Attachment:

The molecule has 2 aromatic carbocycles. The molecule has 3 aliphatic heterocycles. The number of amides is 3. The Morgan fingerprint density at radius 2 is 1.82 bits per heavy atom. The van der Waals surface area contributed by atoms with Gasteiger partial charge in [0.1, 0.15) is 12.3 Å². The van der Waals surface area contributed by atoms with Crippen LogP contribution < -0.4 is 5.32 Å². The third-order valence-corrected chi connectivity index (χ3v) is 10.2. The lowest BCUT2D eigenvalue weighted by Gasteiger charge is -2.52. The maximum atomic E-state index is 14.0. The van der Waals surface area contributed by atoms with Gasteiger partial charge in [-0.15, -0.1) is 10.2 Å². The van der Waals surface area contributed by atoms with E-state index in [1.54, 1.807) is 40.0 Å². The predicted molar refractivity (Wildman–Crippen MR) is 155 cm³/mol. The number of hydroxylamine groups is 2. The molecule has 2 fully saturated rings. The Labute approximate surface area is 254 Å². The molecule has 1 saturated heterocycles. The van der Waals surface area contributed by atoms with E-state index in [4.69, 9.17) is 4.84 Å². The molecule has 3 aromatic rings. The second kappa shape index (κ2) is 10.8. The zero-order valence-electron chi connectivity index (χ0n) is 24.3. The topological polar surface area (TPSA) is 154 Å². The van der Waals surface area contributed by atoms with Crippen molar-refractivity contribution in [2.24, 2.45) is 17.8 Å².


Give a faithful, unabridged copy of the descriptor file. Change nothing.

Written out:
The molecule has 2 aromatic carbocycles. The molecule has 3 aliphatic heterocycles. The number of amides is 3. The Morgan fingerprint density at radius 2 is 1.82 bits per heavy atom. The van der Waals surface area contributed by atoms with Gasteiger partial charge in [0.1, 0.15) is 12.3 Å². The van der Waals surface area contributed by atoms with Crippen LogP contribution < -0.4 is 5.32 Å². The third-order valence-corrected chi connectivity index (χ3v) is 10.2. The lowest BCUT2D eigenvalue weighted by Gasteiger charge is -2.52. The maximum atomic E-state index is 14.0. The van der Waals surface area contributed by atoms with Gasteiger partial charge in [-0.15, -0.1) is 10.2 Å². The van der Waals surface area contributed by atoms with E-state index in [1.54, 1.807) is 40.0 Å². The predicted molar refractivity (Wildman–Crippen MR) is 155 cm³/mol. The number of hydroxylamine groups is 2. The molecule has 2 fully saturated rings. The Labute approximate surface area is 254 Å². The molecule has 1 saturated heterocycles. The van der Waals surface area contributed by atoms with E-state index in [4.69, 9.17) is 4.84 Å². The molecule has 3 aromatic rings. The second kappa shape index (κ2) is 10.8. The zero-order valence-electron chi connectivity index (χ0n) is 24.3. The topological polar surface area (TPSA) is 154 Å². The van der Waals surface area contributed by atoms with Crippen molar-refractivity contribution in [2.24, 2.45) is 17.8 Å².